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Canada Giving Grew as Donor Numbers Again Decreased

(Nov. 10, 2008) Canadian giving increased just slightly in 2007 while the total number of donors continued its downward trend.

Canadian giving grew to $8.6 billion in 2007, up 1.4 percent from 2006. The number of donors decreased again in 2007, falling 0.9 percent to just under 5.7 million, according to information gathered on Canadian tax filers by Statistics Canada.

Among donors in 2007, the median donation was $250, meaning that half of the donors gave more than $250 and half less. This was unchanged from 2006, unlike in prior years when the median donation had consistently increased.

The median increased in all provinces and territories, except Quebec and Ontario, where it remained stable.

Donors in Nunavut reported a median donation of $470, the highest among the provinces and territories for the eighth consecutive year. Donors in Prince Edward Island had the second highest median at $360, followed by those in Alberta with $350.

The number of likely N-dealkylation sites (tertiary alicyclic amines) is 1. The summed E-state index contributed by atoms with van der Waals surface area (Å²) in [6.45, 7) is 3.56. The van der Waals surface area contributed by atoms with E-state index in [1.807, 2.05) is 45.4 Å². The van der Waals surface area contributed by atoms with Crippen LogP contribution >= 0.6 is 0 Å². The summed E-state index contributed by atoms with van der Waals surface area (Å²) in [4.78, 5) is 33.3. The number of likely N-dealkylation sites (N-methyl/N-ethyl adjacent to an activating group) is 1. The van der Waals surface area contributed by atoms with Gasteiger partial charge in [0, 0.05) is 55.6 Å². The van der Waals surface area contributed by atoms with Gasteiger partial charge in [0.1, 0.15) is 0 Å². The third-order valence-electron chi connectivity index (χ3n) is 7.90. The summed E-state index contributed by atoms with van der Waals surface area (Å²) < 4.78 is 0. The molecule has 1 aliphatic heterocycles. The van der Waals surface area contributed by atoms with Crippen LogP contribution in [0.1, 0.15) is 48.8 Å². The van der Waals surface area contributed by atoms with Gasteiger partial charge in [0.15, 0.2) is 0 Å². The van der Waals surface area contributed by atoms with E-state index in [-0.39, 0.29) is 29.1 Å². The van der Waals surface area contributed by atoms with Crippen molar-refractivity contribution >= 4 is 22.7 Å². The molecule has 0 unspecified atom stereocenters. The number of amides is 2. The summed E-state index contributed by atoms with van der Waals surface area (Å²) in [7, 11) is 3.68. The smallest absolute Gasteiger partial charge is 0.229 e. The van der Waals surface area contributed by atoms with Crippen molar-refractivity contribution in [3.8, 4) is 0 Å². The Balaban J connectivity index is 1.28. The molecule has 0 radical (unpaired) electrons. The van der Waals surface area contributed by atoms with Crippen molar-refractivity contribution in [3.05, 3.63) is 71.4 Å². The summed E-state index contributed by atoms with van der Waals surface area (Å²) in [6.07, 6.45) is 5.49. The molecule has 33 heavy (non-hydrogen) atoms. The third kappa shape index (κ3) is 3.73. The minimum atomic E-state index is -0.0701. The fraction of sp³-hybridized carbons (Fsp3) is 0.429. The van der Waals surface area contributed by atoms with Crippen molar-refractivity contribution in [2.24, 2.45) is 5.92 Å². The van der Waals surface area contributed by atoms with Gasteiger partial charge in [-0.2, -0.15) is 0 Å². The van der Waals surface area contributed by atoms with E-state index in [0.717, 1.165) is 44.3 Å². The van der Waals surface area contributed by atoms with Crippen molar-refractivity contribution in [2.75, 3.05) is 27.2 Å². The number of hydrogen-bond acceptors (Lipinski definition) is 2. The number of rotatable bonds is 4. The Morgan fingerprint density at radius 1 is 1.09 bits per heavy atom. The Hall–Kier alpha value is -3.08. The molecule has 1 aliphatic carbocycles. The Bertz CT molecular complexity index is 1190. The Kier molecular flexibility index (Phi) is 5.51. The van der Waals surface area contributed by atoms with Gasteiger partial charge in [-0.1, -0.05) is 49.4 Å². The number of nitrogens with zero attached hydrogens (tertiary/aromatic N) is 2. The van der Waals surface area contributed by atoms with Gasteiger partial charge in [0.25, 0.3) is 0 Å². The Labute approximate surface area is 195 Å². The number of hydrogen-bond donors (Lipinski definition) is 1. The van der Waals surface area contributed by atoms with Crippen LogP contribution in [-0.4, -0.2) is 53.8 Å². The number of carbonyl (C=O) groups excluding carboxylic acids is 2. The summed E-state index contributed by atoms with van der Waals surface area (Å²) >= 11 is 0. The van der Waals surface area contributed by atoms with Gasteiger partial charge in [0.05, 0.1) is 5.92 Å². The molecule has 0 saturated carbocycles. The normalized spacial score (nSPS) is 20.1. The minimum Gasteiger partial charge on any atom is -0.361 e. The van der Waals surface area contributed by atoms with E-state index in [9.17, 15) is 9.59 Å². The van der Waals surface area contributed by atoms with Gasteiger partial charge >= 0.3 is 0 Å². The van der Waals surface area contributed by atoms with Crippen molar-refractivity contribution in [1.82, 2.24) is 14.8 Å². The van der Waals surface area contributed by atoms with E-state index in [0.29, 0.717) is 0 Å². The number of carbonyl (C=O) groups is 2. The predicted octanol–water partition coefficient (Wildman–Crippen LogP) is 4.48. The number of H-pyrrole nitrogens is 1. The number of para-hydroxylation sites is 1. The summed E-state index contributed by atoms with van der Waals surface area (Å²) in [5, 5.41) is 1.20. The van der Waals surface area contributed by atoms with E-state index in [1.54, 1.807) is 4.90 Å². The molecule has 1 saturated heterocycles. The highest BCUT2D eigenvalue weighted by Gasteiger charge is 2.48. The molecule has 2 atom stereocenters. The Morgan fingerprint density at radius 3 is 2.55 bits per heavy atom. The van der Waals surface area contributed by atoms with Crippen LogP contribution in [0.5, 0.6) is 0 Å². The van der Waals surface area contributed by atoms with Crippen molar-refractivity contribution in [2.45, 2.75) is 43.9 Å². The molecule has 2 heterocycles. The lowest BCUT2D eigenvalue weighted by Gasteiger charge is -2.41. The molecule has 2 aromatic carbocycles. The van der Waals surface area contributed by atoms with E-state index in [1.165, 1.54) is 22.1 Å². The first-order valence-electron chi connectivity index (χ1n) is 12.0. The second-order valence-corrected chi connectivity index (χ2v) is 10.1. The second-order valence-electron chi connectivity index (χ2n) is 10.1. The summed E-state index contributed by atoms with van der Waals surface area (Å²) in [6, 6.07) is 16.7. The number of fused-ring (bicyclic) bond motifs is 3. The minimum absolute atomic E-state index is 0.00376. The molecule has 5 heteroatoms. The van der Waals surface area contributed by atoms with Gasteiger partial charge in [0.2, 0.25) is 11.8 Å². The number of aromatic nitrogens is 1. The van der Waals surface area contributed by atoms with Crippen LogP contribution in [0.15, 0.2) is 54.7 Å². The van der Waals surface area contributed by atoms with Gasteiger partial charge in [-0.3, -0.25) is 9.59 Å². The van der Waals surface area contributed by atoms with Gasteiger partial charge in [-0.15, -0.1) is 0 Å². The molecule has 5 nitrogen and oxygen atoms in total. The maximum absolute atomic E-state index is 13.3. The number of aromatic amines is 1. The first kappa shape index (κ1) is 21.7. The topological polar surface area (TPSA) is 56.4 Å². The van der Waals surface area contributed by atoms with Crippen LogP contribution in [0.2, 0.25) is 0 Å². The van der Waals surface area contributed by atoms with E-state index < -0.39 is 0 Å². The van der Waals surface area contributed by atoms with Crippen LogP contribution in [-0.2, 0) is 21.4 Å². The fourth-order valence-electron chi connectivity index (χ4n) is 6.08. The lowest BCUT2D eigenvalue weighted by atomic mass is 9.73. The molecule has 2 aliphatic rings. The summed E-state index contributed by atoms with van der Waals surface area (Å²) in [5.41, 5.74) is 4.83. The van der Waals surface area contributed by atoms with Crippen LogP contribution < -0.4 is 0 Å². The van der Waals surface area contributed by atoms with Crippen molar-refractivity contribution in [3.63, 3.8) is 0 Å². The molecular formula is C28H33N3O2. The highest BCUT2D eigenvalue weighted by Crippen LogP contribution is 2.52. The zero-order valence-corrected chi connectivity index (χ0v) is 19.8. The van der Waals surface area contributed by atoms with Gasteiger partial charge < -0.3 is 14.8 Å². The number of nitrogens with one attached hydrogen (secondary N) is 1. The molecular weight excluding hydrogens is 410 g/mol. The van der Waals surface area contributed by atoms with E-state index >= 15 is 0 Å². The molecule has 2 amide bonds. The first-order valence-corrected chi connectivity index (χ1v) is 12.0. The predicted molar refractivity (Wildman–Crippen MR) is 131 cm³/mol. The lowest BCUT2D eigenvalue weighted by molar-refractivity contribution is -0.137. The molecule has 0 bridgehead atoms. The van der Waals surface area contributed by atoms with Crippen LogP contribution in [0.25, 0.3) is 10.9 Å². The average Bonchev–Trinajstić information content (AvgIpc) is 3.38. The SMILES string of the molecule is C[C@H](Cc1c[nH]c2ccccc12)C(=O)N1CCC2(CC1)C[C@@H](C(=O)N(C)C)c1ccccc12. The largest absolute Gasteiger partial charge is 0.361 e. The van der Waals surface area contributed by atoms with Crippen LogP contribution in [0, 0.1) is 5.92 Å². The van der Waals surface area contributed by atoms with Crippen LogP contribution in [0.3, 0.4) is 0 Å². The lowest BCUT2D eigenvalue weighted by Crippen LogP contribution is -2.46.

Among census metropolitan areas, donors in Abbotsford, British Columbia, had by far the highest median donation at $620, the fifth year in a row that they have led the way. Donors in Kelowna followed with a median of $370, slightly ahead of those in Vancouver with $360.

Nationally, 24 percent of all tax filers claimed charitable donations, slightly lower than in previous years. Manitoba had the highest percentage who declared a donation, at 27 percent, followed by Ontario, Prince Edward Island and Saskatchewan, all at 26 percent. Manitoba and Ontario have had the highest and second highest proportions, respectively, for more than a decade.

Note: Canadians contribute in many ways to charitable organizations. These particular data include only amounts given to charities and approved organizations for which official tax receipts were provided and claimed on tax returns. It is possible to carry donations forward for up to five years after the year in which they were made. Therefore, donations reported for the 2007 taxation year could include donations that were made in any of the five previous years. According to tax laws, taxfilers are permitted to claim both their donations and those made by their spouses to get better tax benefits. Consequently, the number of persons who made charitable donations may be higher than the number who claimed tax credits.

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